Americans have become wildly obsessed with eating chickens. In 1970 Americans ate 27.4 pounds of chicken per year, per capita. By 2007 (the latest year for which the stats are available), that number had more than tripled, to almost 91 pounds per year.
This extraordinary increase in demand for chicken meat was driven, in large part, by McDonalds’ introduction of “chicken nuggets” onto its menu. Today over 42% of chicken is sold through food service outlets, and 60% of that is sold by fast food restaurants.
Obviously this has resulted in a astronomical increase in the amount of chickens raised for slaughter in America. In the last 60 years that number has skyrocketed an incredible 1,400%, from about 580 million in the 1950s to an estimated 9 billion today.
Of course the vast majority of these birds are raised in high-intensity confined animal feeding operations. Most are raised in facilities housing 600,000 or more chickens. Without a doubt, chickens are the most tortured and abused animal on the planet.
Whereas chickens were almost always present on American farms in the past, today they rarely are. In 1900, there were chickens on 95% of American farms. By 1950 that number had declined to 78%. Today, less than 1% of the farms in America have chickens. The number of farms producing chickens has fallen 98% in the last 60 years, from over 1.6 million in the 1950s to a mere 27,000 today.
Traditional farmers wouldn’t recognize the way chickens are raised for slaughter today. Chickens were an important part of a traditional diversified family farm. Historically chickens were raised as they are on our farm. Chickens were kept primarily for their eggs. Those which were eaten were the young roosters, which were called “fryers,” and the old hens who had quit or greatly reduced their laying, which were called “stew hens.” The favored breeds on family farms were what are now called dual-purpose breeds–chickens kept as layers, which were also large enough to eat. The concept of “broilers” was largely unknown.
A normal chicken takes 12-16 weeks to reach full maturity. Slaughtered at that age, the bird will weigh 7-8 pounds.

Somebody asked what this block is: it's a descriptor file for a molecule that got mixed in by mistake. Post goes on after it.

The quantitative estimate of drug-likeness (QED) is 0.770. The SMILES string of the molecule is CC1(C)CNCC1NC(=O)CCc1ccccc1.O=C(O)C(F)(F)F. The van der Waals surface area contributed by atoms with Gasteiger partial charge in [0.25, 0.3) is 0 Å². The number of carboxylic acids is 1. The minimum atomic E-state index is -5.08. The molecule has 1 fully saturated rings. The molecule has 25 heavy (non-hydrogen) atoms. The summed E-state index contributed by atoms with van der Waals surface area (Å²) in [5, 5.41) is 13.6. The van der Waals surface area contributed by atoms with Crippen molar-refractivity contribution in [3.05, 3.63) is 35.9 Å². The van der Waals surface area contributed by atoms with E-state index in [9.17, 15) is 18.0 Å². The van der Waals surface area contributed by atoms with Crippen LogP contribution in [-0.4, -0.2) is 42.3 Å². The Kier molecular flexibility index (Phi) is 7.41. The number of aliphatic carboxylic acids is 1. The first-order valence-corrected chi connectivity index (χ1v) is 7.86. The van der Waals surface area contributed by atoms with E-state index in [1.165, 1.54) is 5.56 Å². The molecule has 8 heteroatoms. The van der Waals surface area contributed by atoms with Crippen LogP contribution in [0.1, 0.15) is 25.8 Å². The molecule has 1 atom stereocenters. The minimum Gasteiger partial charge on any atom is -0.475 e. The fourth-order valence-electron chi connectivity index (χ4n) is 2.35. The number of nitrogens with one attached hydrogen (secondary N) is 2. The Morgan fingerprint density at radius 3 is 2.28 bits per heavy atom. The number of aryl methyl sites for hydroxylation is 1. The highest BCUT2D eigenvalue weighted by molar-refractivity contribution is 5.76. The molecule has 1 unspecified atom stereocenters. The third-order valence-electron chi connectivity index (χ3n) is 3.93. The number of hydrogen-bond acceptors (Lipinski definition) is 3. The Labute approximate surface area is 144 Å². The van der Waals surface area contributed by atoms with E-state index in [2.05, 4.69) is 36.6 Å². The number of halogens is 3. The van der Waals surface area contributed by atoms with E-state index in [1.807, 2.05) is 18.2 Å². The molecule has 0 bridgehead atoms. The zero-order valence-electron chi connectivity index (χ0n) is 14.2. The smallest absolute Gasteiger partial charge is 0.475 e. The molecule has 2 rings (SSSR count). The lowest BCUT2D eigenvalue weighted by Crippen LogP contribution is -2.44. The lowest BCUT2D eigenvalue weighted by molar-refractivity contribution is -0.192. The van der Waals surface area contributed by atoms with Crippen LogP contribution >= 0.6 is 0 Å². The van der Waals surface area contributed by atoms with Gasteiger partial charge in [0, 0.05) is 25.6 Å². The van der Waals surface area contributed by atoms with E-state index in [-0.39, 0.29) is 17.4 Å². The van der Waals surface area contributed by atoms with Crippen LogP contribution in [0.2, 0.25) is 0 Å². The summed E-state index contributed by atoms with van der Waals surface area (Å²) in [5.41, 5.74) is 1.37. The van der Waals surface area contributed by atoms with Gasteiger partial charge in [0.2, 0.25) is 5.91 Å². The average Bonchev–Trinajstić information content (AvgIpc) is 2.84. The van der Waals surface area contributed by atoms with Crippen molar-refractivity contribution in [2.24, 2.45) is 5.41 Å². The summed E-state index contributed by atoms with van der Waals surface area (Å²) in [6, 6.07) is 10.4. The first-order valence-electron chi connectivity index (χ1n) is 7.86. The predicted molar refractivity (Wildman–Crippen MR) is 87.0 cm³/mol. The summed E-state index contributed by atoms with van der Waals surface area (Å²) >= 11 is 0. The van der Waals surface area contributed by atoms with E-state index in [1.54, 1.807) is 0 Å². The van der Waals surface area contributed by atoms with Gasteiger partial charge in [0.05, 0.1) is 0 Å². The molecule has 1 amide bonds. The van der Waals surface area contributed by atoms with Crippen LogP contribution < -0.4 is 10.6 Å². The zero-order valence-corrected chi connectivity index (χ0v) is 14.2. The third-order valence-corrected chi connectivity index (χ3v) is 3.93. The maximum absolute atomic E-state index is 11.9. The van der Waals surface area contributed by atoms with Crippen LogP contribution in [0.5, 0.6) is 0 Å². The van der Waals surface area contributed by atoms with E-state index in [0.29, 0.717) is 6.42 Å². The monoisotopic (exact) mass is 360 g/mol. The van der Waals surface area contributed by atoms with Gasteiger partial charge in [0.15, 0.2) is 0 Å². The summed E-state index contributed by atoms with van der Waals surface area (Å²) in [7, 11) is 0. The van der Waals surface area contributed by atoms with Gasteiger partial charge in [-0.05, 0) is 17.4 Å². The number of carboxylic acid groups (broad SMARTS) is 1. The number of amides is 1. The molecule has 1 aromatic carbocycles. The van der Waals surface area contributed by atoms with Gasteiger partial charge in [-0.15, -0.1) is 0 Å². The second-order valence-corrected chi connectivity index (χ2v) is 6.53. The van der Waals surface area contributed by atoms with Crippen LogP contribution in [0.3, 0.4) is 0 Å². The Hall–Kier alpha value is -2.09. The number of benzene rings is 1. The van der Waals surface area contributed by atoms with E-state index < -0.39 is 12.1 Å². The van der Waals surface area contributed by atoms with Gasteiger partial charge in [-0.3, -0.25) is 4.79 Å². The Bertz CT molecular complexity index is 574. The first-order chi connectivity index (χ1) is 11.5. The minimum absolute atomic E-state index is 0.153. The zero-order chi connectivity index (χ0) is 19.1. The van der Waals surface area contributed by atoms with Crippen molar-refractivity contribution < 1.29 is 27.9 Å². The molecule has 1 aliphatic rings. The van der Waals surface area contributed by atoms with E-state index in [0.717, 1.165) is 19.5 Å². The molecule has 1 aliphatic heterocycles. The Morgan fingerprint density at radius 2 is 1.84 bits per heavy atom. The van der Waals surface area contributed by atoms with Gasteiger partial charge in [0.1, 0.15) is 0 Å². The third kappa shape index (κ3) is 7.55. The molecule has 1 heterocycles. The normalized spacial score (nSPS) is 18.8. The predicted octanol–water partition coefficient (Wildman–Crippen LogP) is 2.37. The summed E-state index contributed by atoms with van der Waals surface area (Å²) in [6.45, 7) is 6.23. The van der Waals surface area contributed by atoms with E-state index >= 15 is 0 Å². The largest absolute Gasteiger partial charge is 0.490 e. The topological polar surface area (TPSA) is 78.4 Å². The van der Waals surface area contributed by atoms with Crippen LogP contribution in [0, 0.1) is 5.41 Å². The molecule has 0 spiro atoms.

In order to maximize profits and satisfy the American demand for chicken meat, the favored animal of the chicken industry is a mutant breed called “Cornish Cross.” These birds are genetically engineered to grow rapidly and to produce a large white breast which the American public has come to prefer. It is a bland meat, lacking the authentic flavor of a natural chicken, but the breasts are huge and white and Americans can’t get enough of them. These creatures are sad testimonies to American gluttony and their disconnection from real food. They have been engineered to eat constantly and grow quickly. A Cornish Cross “broiler” weighs an astonishing 5 pounds or more at only 5 weeks old. These birds cannot reproduce and they must be butchered, since they can’t survive naturally. Their frames aren’t able to carry their weight, and the animals will become unable to walk and will die of heart attacks after only a few more weeks if not slaughtered. They’re not anatomically capable of living long enough to lay an egg. At least one third of these birds are suffering from respiratory or digestive failures by the time they’re slaughtered. They are unhealthy animals being fed to unhealthy people.
Strangely, raising and eating such animals is not considered insane. Rather, it is considered “efficient.” The Cornish Cross mutants are valued not only because of their large white breasts, but because of their “feed to meat conversion ratio.”
I wish I could say that these unnatural practices occur only on industrial farms. But sadly, that is not true. Even supposed “sustainable” farms raise these animals–buying the chicks from commercial hatcheries. Many farms put Cornish Cross “broilers” in pens, which are dragged around pastures for a few weeks before the birds are butchered. These animals are sold as “pasture raised,” and bought by folks thinking they’re getting naturally raised chickens. While this practice is marginally better than what happens in the CAFOs, the raising of this type of animal is inherently cruel and there is nothing “sustainable” or “natural” about it.
On this farm we raise real chickens. They grow at a natural rate. They live long healthy lives and are capable of hatching chicks. When we end up with unwanted young roosters, we slaughter them as humanely as possible and we eat them with a good conscience. We tend chickens the way family farmers have done for thousands of years.
We prefer it this way.